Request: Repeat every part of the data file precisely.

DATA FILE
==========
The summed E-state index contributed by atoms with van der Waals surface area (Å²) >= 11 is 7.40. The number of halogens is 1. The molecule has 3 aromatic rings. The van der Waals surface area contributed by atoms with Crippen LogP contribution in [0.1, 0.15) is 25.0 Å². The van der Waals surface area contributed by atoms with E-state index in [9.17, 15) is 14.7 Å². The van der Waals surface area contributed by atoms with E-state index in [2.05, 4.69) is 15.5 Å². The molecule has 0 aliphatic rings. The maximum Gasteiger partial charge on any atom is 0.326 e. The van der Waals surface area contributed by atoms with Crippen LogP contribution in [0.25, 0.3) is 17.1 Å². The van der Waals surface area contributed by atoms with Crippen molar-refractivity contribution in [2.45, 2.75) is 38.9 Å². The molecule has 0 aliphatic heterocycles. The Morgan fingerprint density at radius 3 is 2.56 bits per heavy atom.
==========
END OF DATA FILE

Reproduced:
The summed E-state index contributed by atoms with van der Waals surface area (Å²) >= 11 is 7.40. The number of halogens is 1. The molecule has 3 aromatic rings. The van der Waals surface area contributed by atoms with Crippen LogP contribution in [0.1, 0.15) is 25.0 Å². The van der Waals surface area contributed by atoms with E-state index in [9.17, 15) is 14.7 Å². The van der Waals surface area contributed by atoms with E-state index in [2.05, 4.69) is 15.5 Å². The molecule has 0 aliphatic rings. The maximum Gasteiger partial charge on any atom is 0.326 e. The van der Waals surface area contributed by atoms with Crippen LogP contribution in [0.25, 0.3) is 17.1 Å². The van der Waals surface area contributed by atoms with Crippen molar-refractivity contribution in [2.45, 2.75) is 38.9 Å². The molecule has 0 aliphatic heterocycles. The Morgan fingerprint density at radius 3 is 2.56 bits per heavy atom.